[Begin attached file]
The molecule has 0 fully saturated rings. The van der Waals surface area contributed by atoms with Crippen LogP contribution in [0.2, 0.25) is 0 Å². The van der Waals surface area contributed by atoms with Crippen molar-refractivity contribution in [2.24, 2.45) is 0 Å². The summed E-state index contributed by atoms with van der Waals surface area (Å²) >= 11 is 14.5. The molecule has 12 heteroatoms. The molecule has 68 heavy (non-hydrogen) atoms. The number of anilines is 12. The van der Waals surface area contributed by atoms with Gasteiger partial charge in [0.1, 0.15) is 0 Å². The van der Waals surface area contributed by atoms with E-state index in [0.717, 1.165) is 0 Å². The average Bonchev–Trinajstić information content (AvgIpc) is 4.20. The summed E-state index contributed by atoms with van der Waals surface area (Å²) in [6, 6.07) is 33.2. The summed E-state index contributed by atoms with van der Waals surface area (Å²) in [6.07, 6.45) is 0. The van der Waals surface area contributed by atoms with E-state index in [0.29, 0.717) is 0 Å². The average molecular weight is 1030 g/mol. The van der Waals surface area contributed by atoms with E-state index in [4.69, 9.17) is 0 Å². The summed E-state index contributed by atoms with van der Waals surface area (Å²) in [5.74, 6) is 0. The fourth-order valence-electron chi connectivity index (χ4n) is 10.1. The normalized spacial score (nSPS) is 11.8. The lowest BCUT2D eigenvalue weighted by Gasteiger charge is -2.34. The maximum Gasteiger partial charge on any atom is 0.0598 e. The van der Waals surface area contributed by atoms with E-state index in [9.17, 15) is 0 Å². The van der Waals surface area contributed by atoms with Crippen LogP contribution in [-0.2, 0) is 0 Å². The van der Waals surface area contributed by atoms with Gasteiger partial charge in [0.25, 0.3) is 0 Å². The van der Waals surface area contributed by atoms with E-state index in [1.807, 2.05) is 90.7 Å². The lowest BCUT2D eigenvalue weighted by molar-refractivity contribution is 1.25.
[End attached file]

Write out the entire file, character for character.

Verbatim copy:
The molecule has 0 fully saturated rings. The van der Waals surface area contributed by atoms with Crippen LogP contribution in [0.2, 0.25) is 0 Å². The van der Waals surface area contributed by atoms with Crippen molar-refractivity contribution in [2.24, 2.45) is 0 Å². The summed E-state index contributed by atoms with van der Waals surface area (Å²) >= 11 is 14.5. The molecule has 12 heteroatoms. The molecule has 68 heavy (non-hydrogen) atoms. The number of anilines is 12. The van der Waals surface area contributed by atoms with Gasteiger partial charge in [0.1, 0.15) is 0 Å². The van der Waals surface area contributed by atoms with E-state index in [0.717, 1.165) is 0 Å². The average Bonchev–Trinajstić information content (AvgIpc) is 4.20. The summed E-state index contributed by atoms with van der Waals surface area (Å²) in [6, 6.07) is 33.2. The summed E-state index contributed by atoms with van der Waals surface area (Å²) in [6.07, 6.45) is 0. The van der Waals surface area contributed by atoms with E-state index in [0.29, 0.717) is 0 Å². The average molecular weight is 1030 g/mol. The van der Waals surface area contributed by atoms with E-state index in [4.69, 9.17) is 0 Å². The summed E-state index contributed by atoms with van der Waals surface area (Å²) in [5.74, 6) is 0. The fourth-order valence-electron chi connectivity index (χ4n) is 10.1. The normalized spacial score (nSPS) is 11.8. The lowest BCUT2D eigenvalue weighted by Gasteiger charge is -2.34. The maximum Gasteiger partial charge on any atom is 0.0598 e. The van der Waals surface area contributed by atoms with E-state index in [9.17, 15) is 0 Å². The van der Waals surface area contributed by atoms with Crippen LogP contribution in [-0.2, 0) is 0 Å². The van der Waals surface area contributed by atoms with Gasteiger partial charge in [0.25, 0.3) is 0 Å². The van der Waals surface area contributed by atoms with E-state index in [1.807, 2.05) is 90.7 Å². The lowest BCUT2D eigenvalue weighted by molar-refractivity contribution is 1.25.